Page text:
Interannual variability in net community production at the Western Antarctic Peninsula region (1997–2014)
© 2016. American Geophysical Union. All Rights Reserved. In this study, we examined the interannual variability of net community production (NCP) in the Western Antarctic Peninsula (WAP) using in situ O2/Ar-NCP estimates (2008–2014) and satellite data (SeaWiFS and MODIS-Aqua) from 1997 to 2014. We found that NCP generally first peaks offshore and follows sea-ice retreat from offshore to inshore. Annually integrated NCP (ANCP) displays an onshore-to-offshore gradient, with coastal and shelf regions up to 8 times more productive than offshore regions. We examined potential drivers of interannual variability in the ANCP using an Empirical Orthogonal Function (EOF) analysis. The EOF's first mode explains ∼50% of the variance, with high interannual variability observed seaward of the shelf break. The first principal component is significantly correlated with the day of sea-ice retreat (R = −0.58, p < 0.05), as well as the Southern Annular Mode (SAM) and El Niño Southern Oscillation (ENSO) climate indices in austral spring. Although the most obvious pathway by which the day of sea-ice retreat influences NCP is by controlling light availability early in the growing season, we found that the effect of day of sea-ice retreat on NCP persists throughout the growing season, suggesting that additional controls, such as iron availability, are preconditioned or correlated to the day of sea-ice retreat.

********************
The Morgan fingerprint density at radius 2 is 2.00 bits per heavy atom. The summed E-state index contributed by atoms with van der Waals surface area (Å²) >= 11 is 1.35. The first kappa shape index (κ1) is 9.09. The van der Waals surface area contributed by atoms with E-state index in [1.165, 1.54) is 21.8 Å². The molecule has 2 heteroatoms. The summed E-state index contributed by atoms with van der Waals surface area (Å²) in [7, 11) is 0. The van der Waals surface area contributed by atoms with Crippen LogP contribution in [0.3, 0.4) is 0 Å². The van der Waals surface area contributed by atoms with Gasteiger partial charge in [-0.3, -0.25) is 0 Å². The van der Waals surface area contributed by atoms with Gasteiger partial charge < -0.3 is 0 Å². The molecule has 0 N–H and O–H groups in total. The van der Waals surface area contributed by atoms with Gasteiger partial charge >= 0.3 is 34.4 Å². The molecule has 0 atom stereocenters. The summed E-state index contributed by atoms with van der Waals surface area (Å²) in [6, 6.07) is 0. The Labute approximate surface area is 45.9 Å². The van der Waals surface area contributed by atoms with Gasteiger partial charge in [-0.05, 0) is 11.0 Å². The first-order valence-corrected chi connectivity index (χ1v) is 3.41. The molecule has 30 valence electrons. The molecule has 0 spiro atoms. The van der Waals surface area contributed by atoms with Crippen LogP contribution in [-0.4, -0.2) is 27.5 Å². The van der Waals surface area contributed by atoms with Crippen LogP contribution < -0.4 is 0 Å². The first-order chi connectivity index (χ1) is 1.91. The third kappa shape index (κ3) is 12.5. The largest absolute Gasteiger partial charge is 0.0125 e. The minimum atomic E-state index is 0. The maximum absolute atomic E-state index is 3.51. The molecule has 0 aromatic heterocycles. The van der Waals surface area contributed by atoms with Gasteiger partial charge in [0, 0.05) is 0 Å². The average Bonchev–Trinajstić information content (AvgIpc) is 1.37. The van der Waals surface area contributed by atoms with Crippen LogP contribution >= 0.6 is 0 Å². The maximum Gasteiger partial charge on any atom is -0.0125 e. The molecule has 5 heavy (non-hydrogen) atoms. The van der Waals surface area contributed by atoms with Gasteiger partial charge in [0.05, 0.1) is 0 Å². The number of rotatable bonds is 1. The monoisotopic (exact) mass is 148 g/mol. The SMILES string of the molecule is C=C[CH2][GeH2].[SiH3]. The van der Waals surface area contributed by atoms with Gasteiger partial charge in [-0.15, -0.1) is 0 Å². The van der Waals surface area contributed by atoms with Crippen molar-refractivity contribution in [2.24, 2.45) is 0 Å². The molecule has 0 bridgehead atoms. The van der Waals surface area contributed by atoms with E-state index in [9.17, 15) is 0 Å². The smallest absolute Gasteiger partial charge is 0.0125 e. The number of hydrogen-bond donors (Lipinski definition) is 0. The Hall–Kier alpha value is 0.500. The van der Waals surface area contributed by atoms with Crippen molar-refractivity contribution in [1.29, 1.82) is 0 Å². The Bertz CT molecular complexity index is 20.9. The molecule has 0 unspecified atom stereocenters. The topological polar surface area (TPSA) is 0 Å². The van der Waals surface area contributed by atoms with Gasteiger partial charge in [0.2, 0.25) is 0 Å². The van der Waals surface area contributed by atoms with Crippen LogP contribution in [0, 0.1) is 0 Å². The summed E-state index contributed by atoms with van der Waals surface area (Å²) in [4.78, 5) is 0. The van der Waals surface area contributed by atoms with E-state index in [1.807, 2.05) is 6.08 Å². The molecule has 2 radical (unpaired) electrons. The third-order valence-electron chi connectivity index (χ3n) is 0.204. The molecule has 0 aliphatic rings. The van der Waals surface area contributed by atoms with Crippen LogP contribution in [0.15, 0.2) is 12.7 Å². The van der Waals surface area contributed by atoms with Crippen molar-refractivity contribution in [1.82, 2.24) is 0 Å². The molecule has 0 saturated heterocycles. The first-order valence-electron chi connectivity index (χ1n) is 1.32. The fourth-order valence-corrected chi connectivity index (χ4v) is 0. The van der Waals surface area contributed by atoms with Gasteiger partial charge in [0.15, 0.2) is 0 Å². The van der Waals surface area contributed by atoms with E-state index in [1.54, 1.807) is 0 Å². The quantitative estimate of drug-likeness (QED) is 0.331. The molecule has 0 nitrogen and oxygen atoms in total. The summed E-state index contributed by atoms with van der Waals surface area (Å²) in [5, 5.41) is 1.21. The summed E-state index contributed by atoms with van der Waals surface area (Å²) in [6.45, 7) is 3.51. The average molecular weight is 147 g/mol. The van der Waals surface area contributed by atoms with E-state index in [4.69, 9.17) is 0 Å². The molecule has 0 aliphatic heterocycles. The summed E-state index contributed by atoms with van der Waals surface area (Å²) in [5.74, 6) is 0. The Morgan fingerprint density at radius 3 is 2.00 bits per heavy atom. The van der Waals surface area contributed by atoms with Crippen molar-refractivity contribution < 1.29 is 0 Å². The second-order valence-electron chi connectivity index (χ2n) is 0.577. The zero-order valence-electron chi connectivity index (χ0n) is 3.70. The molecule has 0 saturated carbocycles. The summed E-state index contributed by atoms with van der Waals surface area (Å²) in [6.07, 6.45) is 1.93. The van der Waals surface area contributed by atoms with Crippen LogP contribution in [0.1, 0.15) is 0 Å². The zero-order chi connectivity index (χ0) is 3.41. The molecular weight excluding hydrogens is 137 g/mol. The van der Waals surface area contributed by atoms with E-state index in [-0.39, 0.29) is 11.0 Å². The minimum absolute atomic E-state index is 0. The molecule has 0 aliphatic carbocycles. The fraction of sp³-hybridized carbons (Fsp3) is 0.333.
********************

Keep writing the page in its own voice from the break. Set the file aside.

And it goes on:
Li, Z; Cassar, N; Huang, K; Ducklow, H; Schofield, O
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